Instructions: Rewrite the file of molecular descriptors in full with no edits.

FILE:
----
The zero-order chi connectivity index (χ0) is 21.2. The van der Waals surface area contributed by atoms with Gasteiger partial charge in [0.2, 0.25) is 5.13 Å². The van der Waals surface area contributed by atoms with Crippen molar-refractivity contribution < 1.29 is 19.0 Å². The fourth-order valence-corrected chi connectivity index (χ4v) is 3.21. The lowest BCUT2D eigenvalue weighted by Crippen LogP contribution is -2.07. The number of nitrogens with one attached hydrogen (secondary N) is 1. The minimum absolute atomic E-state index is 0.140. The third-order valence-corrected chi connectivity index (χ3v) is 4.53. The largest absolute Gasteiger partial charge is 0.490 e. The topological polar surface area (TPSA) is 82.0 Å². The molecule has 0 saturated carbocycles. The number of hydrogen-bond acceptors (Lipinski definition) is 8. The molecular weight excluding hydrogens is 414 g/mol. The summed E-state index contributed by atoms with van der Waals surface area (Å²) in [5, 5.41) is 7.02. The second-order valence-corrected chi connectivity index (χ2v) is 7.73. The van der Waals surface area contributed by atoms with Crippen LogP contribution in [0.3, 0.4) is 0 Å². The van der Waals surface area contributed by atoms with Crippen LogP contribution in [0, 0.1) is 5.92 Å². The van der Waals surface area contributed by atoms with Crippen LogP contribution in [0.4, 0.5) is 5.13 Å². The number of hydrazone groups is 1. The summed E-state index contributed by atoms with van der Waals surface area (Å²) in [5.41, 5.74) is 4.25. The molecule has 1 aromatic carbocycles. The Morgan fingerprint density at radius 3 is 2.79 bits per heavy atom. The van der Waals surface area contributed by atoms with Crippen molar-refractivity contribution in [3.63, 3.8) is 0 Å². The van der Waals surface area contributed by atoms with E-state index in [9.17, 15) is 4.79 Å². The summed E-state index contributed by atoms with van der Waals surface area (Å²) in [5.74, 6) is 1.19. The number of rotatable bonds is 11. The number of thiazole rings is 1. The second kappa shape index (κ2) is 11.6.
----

The zero-order chi connectivity index (χ0) is 21.2. The van der Waals surface area contributed by atoms with Gasteiger partial charge in [0.2, 0.25) is 5.13 Å². The van der Waals surface area contributed by atoms with Crippen molar-refractivity contribution < 1.29 is 19.0 Å². The fourth-order valence-corrected chi connectivity index (χ4v) is 3.21. The lowest BCUT2D eigenvalue weighted by Crippen LogP contribution is -2.07. The number of nitrogens with one attached hydrogen (secondary N) is 1. The minimum absolute atomic E-state index is 0.140. The third-order valence-corrected chi connectivity index (χ3v) is 4.53. The largest absolute Gasteiger partial charge is 0.490 e. The topological polar surface area (TPSA) is 82.0 Å². The molecule has 0 saturated carbocycles. The number of hydrogen-bond acceptors (Lipinski definition) is 8. The molecular weight excluding hydrogens is 414 g/mol. The summed E-state index contributed by atoms with van der Waals surface area (Å²) in [5, 5.41) is 7.02. The second-order valence-corrected chi connectivity index (χ2v) is 7.73. The van der Waals surface area contributed by atoms with Crippen LogP contribution in [0.3, 0.4) is 0 Å². The van der Waals surface area contributed by atoms with Crippen LogP contribution in [0, 0.1) is 5.92 Å². The van der Waals surface area contributed by atoms with Crippen LogP contribution in [0.4, 0.5) is 5.13 Å². The number of hydrazone groups is 1. The summed E-state index contributed by atoms with van der Waals surface area (Å²) in [5.41, 5.74) is 4.25. The molecule has 1 aromatic carbocycles. The Morgan fingerprint density at radius 3 is 2.79 bits per heavy atom. The van der Waals surface area contributed by atoms with Crippen molar-refractivity contribution in [3.63, 3.8) is 0 Å². The van der Waals surface area contributed by atoms with E-state index in [9.17, 15) is 4.79 Å². The summed E-state index contributed by atoms with van der Waals surface area (Å²) in [5.74, 6) is 1.19. The number of rotatable bonds is 11. The number of thiazole rings is 1. The second kappa shape index (κ2) is 11.6.